At Emilime we offer the opportunity to design and develop exclusive pieces for your line or store. Email us at for more information on how to work with us and explore the incredible, world renowned materials and techniques available in Peru.  Someone from our design team will be in touch with more information.


Policies:  150 per style broken up into 3 color ways or sizes.  50 units per sku.   


Preview some of our samples with various techniques below


Dynamic TRIO is a wonderful example of mixing complementary stitches to create something original and unique. The three seed-like stitches build textural definition in bold stripes, and the varying stripe width adds a playfulness to the products. Here, knitters have taken the simple seed stitch and used it as an inspiration, a base to build upon.



Many of the base yarns Emilime uses are quite thin, and are often held double to create more dynamic pieces. QUIN and WALL are great examples of this smooth mixture of colors and textures. EVRO takes this concept to a whole new level, using the different yarns to create fuzzy geometric designs.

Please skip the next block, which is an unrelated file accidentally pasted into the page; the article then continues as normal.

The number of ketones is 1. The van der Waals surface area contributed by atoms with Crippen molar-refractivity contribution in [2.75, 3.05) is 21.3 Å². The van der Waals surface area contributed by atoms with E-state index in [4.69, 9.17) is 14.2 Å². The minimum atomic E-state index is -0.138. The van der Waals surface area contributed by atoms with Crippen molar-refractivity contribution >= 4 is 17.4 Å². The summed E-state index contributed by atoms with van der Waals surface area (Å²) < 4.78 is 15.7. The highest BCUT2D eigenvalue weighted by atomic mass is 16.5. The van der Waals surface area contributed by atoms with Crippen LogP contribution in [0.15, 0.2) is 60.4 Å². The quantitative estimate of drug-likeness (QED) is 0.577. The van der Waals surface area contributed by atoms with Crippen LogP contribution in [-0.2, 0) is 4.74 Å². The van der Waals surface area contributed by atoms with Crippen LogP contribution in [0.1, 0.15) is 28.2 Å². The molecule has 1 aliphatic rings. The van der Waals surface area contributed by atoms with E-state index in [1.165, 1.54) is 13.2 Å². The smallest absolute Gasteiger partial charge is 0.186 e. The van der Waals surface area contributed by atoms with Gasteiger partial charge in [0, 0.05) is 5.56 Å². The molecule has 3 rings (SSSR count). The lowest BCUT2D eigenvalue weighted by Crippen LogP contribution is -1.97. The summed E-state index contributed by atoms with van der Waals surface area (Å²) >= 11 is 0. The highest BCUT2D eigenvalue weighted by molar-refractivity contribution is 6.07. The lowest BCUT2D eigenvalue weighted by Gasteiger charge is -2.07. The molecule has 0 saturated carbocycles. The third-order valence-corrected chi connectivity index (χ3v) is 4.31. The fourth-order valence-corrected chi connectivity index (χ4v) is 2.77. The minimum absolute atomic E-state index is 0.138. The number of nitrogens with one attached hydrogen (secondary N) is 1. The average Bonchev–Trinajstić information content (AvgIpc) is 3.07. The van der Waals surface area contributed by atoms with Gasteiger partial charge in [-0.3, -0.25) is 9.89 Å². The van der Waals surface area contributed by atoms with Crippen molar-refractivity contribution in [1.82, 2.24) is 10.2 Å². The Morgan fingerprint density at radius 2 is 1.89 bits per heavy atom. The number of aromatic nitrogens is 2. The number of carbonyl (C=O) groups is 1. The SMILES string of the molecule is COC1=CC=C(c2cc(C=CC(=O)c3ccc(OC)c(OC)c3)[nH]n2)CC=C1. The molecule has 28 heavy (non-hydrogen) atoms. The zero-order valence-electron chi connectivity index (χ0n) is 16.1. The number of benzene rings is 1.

For decades a classic element in knitwear, cables became well-known in the iconic design of fishermen’s sweaters from Ireland’s Aran Islands. Emilime’s BODA updates the look with fun accents, but keeps it wearable in a variety of neutral colors. The ACES line employs a large, intricate cable design as its star attraction.



Scotland is also responsible for bringing us plaid, a pattern of stripes woven into cloth to form squares. Emilime transitions this bold pattern to modern knitwear with QUAD.



While Emilime’s STAR is a little more substantial than traditional lacework, it still embodies the delicate definition and small guage of the practice. Usually used to make light-as-air shawls, lacework is thought to have originated in Europe sometime in the 1800’s.



Embroidery is often considered a leisurely pastime, usually involving cotton as a base fabric. Emilime brings this precise needlework to a new level, with the creation of TALE, and embroidery on knitwear (ribbed knitwear, no less, which is notoriously stretchy).



This technique is of great importance to the functionality of many garments. It adorns the necklines, hems, and cuffs of many sweaters, socks, hats, mittens, etc. In ROLL, Emilime truly captures the “handmade” look with uneven horizontal stripes of alternating knit and purl stitches (ribbing) creating elastic stripes.